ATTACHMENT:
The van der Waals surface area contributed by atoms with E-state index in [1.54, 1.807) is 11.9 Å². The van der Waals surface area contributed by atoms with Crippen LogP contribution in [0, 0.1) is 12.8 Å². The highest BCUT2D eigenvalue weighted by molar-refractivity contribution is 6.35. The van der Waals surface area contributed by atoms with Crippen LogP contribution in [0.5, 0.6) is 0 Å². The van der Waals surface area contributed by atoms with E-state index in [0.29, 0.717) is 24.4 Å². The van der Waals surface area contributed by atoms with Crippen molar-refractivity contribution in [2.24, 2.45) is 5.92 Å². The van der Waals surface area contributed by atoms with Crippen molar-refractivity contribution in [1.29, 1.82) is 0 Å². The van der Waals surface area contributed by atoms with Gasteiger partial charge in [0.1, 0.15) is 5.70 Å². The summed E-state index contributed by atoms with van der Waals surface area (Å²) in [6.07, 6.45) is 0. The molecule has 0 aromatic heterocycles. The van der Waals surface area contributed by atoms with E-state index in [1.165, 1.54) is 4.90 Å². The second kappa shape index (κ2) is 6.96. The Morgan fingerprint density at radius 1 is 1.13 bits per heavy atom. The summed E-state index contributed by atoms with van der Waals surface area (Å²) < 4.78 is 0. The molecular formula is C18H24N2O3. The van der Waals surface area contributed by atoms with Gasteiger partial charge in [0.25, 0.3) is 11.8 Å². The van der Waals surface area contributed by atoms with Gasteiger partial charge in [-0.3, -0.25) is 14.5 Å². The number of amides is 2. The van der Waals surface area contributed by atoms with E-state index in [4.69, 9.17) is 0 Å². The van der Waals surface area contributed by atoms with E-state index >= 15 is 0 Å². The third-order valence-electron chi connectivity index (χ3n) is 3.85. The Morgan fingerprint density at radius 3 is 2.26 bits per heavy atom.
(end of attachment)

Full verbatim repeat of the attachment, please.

The van der Waals surface area contributed by atoms with E-state index in [1.54, 1.807) is 11.9 Å². The van der Waals surface area contributed by atoms with Crippen LogP contribution in [0, 0.1) is 12.8 Å². The highest BCUT2D eigenvalue weighted by molar-refractivity contribution is 6.35. The van der Waals surface area contributed by atoms with Crippen LogP contribution in [0.5, 0.6) is 0 Å². The van der Waals surface area contributed by atoms with E-state index in [0.29, 0.717) is 24.4 Å². The van der Waals surface area contributed by atoms with Crippen molar-refractivity contribution in [2.24, 2.45) is 5.92 Å². The van der Waals surface area contributed by atoms with Crippen molar-refractivity contribution in [1.29, 1.82) is 0 Å². The van der Waals surface area contributed by atoms with Gasteiger partial charge in [0.1, 0.15) is 5.70 Å². The summed E-state index contributed by atoms with van der Waals surface area (Å²) in [6.07, 6.45) is 0. The molecule has 0 aromatic heterocycles. The van der Waals surface area contributed by atoms with E-state index in [1.165, 1.54) is 4.90 Å². The second kappa shape index (κ2) is 6.96. The Morgan fingerprint density at radius 1 is 1.13 bits per heavy atom. The summed E-state index contributed by atoms with van der Waals surface area (Å²) < 4.78 is 0. The molecular formula is C18H24N2O3. The van der Waals surface area contributed by atoms with Gasteiger partial charge in [0.25, 0.3) is 11.8 Å². The van der Waals surface area contributed by atoms with Gasteiger partial charge in [-0.3, -0.25) is 14.5 Å². The number of amides is 2. The van der Waals surface area contributed by atoms with E-state index in [4.69, 9.17) is 0 Å². The van der Waals surface area contributed by atoms with E-state index >= 15 is 0 Å². The third-order valence-electron chi connectivity index (χ3n) is 3.85. The Morgan fingerprint density at radius 3 is 2.26 bits per heavy atom.